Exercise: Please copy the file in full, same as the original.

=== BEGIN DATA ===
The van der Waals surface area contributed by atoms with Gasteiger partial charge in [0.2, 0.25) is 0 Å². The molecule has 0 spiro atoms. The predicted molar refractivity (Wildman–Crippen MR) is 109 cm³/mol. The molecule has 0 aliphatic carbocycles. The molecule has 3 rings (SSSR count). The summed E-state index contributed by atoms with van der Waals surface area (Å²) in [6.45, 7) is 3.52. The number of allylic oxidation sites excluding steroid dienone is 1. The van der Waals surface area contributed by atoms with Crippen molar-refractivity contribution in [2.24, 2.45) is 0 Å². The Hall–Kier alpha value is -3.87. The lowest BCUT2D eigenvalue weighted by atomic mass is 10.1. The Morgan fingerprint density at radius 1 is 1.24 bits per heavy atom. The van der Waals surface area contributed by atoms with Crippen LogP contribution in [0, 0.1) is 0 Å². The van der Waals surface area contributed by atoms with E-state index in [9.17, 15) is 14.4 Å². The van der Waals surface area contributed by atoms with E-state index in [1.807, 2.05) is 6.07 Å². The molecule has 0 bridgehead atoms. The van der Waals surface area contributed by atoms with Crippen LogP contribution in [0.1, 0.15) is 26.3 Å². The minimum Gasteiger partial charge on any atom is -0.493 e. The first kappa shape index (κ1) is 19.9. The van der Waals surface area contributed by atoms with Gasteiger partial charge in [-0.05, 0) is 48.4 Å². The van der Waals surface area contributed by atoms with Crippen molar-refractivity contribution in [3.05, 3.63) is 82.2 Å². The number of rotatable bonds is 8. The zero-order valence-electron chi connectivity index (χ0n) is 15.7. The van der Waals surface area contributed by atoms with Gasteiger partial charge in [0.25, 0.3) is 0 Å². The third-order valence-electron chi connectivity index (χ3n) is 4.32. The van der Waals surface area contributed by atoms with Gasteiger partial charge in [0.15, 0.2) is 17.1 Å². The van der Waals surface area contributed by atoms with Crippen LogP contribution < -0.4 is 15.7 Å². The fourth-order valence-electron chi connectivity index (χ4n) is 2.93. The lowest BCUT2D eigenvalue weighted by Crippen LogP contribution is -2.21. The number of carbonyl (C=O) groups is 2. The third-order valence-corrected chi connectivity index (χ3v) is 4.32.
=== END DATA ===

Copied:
The van der Waals surface area contributed by atoms with Gasteiger partial charge in [0.2, 0.25) is 0 Å². The molecule has 0 spiro atoms. The predicted molar refractivity (Wildman–Crippen MR) is 109 cm³/mol. The molecule has 0 aliphatic carbocycles. The molecule has 3 rings (SSSR count). The summed E-state index contributed by atoms with van der Waals surface area (Å²) in [6.45, 7) is 3.52. The number of allylic oxidation sites excluding steroid dienone is 1. The van der Waals surface area contributed by atoms with Crippen molar-refractivity contribution in [2.24, 2.45) is 0 Å². The Hall–Kier alpha value is -3.87. The lowest BCUT2D eigenvalue weighted by atomic mass is 10.1. The Morgan fingerprint density at radius 1 is 1.24 bits per heavy atom. The van der Waals surface area contributed by atoms with Crippen LogP contribution in [0, 0.1) is 0 Å². The van der Waals surface area contributed by atoms with E-state index in [9.17, 15) is 14.4 Å². The van der Waals surface area contributed by atoms with E-state index in [1.807, 2.05) is 6.07 Å². The molecule has 0 bridgehead atoms. The van der Waals surface area contributed by atoms with Crippen LogP contribution in [0.1, 0.15) is 26.3 Å². The minimum Gasteiger partial charge on any atom is -0.493 e. The first kappa shape index (κ1) is 19.9. The van der Waals surface area contributed by atoms with Gasteiger partial charge in [-0.05, 0) is 48.4 Å². The van der Waals surface area contributed by atoms with Crippen molar-refractivity contribution in [3.05, 3.63) is 82.2 Å². The number of rotatable bonds is 8. The zero-order valence-electron chi connectivity index (χ0n) is 15.7. The van der Waals surface area contributed by atoms with Gasteiger partial charge in [0.25, 0.3) is 0 Å². The third-order valence-electron chi connectivity index (χ3n) is 4.32. The van der Waals surface area contributed by atoms with Gasteiger partial charge in [0.15, 0.2) is 17.1 Å². The van der Waals surface area contributed by atoms with Crippen LogP contribution < -0.4 is 15.7 Å². The fourth-order valence-electron chi connectivity index (χ4n) is 2.93. The lowest BCUT2D eigenvalue weighted by Crippen LogP contribution is -2.21. The number of carbonyl (C=O) groups is 2. The third-order valence-corrected chi connectivity index (χ3v) is 4.32.